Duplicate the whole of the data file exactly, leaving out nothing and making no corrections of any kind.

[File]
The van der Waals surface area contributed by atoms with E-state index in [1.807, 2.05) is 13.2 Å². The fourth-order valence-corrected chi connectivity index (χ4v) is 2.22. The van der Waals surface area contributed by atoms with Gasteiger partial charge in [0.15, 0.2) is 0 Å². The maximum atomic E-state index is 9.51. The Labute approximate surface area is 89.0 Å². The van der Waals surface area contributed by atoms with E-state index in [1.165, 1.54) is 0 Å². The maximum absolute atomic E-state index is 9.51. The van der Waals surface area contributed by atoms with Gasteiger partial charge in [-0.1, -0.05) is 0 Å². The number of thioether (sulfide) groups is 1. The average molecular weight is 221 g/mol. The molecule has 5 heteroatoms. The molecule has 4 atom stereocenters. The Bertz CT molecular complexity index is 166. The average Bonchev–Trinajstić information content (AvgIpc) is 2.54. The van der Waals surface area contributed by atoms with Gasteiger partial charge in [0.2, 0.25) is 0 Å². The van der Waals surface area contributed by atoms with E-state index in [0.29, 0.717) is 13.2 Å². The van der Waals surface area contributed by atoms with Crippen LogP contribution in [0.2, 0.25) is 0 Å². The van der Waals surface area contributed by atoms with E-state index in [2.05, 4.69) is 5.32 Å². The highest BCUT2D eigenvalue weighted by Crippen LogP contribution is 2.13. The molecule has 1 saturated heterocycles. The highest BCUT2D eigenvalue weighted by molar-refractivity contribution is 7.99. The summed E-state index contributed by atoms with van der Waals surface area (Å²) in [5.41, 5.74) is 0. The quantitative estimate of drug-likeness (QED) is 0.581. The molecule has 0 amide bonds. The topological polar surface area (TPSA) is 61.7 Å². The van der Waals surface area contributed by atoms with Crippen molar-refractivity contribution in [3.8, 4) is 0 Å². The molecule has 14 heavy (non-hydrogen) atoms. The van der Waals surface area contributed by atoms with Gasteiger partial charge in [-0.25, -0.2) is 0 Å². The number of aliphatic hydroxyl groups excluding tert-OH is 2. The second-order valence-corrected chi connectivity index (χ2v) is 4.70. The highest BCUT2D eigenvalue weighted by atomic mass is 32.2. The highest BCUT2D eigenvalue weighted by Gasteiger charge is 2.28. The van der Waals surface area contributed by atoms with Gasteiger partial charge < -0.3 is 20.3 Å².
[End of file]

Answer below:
The van der Waals surface area contributed by atoms with E-state index in [1.807, 2.05) is 13.2 Å². The fourth-order valence-corrected chi connectivity index (χ4v) is 2.22. The van der Waals surface area contributed by atoms with Gasteiger partial charge in [0.15, 0.2) is 0 Å². The maximum atomic E-state index is 9.51. The Labute approximate surface area is 89.0 Å². The van der Waals surface area contributed by atoms with E-state index in [1.165, 1.54) is 0 Å². The maximum absolute atomic E-state index is 9.51. The van der Waals surface area contributed by atoms with Gasteiger partial charge in [-0.1, -0.05) is 0 Å². The number of thioether (sulfide) groups is 1. The average molecular weight is 221 g/mol. The molecule has 5 heteroatoms. The molecule has 4 atom stereocenters. The Bertz CT molecular complexity index is 166. The average Bonchev–Trinajstić information content (AvgIpc) is 2.54. The van der Waals surface area contributed by atoms with Gasteiger partial charge in [0.2, 0.25) is 0 Å². The van der Waals surface area contributed by atoms with E-state index in [0.29, 0.717) is 13.2 Å². The van der Waals surface area contributed by atoms with Crippen LogP contribution in [0.2, 0.25) is 0 Å². The van der Waals surface area contributed by atoms with E-state index in [2.05, 4.69) is 5.32 Å². The highest BCUT2D eigenvalue weighted by Crippen LogP contribution is 2.13. The molecule has 1 saturated heterocycles. The highest BCUT2D eigenvalue weighted by molar-refractivity contribution is 7.99. The summed E-state index contributed by atoms with van der Waals surface area (Å²) in [5.41, 5.74) is 0. The quantitative estimate of drug-likeness (QED) is 0.581. The molecule has 0 amide bonds. The topological polar surface area (TPSA) is 61.7 Å². The van der Waals surface area contributed by atoms with Crippen molar-refractivity contribution in [3.8, 4) is 0 Å². The molecule has 14 heavy (non-hydrogen) atoms. The van der Waals surface area contributed by atoms with Gasteiger partial charge in [-0.25, -0.2) is 0 Å². The number of aliphatic hydroxyl groups excluding tert-OH is 2. The second-order valence-corrected chi connectivity index (χ2v) is 4.70. The highest BCUT2D eigenvalue weighted by atomic mass is 32.2. The highest BCUT2D eigenvalue weighted by Gasteiger charge is 2.28. The van der Waals surface area contributed by atoms with Gasteiger partial charge < -0.3 is 20.3 Å².